Until a few hours before the tariff announcement, White House officials remained uncertain about what Trump would say — or even whether a decision would come at all on Thursday. As Christi Parsons wrote, the final word came only when Trump, himself, sent out a tweet that morning saying that he would hold an event in the afternoon.

As Lee noted, until mid-week, White House officials had been saying that specific carve-outs for individual countries were not planned because they would be too difficult to implement.

Trump had justified the tariffs on national security grounds, but undermined that argument on Monday when he suggested he would use them as leverage in the NAFTA negotiations with Canada and Mexico. That statement could weaken the administration’s legal case if the tariffs are challenged either in court or before the World Trade Organization.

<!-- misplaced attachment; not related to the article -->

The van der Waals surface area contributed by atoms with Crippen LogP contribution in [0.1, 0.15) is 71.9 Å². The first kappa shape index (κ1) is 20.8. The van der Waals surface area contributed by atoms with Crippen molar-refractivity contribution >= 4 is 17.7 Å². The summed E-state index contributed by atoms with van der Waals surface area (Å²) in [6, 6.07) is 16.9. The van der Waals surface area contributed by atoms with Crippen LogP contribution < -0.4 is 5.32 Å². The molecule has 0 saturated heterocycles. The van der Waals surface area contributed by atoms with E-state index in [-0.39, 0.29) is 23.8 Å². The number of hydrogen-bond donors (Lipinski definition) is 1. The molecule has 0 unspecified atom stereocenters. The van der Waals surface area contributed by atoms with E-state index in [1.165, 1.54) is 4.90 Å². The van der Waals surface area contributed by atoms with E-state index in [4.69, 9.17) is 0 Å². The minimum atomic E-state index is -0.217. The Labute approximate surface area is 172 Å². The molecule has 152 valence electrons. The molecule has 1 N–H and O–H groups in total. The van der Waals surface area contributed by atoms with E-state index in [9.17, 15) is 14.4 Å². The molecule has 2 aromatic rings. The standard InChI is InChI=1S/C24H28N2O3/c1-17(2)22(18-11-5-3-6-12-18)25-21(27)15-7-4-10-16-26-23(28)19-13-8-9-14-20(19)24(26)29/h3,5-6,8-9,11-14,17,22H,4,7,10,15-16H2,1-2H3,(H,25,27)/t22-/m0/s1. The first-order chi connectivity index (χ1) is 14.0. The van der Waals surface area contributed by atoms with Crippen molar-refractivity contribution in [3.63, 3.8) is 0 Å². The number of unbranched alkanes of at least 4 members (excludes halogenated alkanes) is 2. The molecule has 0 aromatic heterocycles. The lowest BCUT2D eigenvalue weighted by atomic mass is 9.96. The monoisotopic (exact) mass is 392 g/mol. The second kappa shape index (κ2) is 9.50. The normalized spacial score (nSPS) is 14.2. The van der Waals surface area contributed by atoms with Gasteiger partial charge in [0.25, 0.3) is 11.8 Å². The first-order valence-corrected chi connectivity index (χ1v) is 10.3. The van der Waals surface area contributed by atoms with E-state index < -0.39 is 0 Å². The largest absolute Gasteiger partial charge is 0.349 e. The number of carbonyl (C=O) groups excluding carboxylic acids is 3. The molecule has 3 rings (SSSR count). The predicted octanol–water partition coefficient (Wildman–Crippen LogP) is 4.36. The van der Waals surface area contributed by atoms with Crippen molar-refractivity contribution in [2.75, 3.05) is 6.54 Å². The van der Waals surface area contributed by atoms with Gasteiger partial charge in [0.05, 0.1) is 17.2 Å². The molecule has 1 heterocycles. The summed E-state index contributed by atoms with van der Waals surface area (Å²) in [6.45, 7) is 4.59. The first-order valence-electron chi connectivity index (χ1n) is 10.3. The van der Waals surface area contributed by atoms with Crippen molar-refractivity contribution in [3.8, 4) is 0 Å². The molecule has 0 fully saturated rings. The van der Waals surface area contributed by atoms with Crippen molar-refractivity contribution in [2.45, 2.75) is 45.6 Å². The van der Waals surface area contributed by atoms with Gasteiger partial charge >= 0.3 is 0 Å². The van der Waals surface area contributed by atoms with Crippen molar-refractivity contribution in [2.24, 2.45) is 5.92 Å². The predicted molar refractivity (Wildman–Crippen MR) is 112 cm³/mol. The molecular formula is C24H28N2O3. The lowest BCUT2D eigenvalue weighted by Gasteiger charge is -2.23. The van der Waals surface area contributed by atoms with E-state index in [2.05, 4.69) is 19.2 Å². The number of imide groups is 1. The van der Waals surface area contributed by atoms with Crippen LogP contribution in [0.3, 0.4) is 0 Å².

Many of the administration’s top economic advisors — as well as the Republican leadership on Capitol Hill — opposed having tariffs, at all, seeing them as simply a tax increase that ultimately hurts business and consumers.

Cohn and his allies had held tariffs off for months, but Trump finally insisted on getting the tariffs he has long asked for. That led to Cohn’s resignation earlier this week.

As Parsons explained, the rapidly changing, improvisational nature of policy making on the tariff issue closely resembled what Trump has done on immigration, guns and other issues in recent weeks.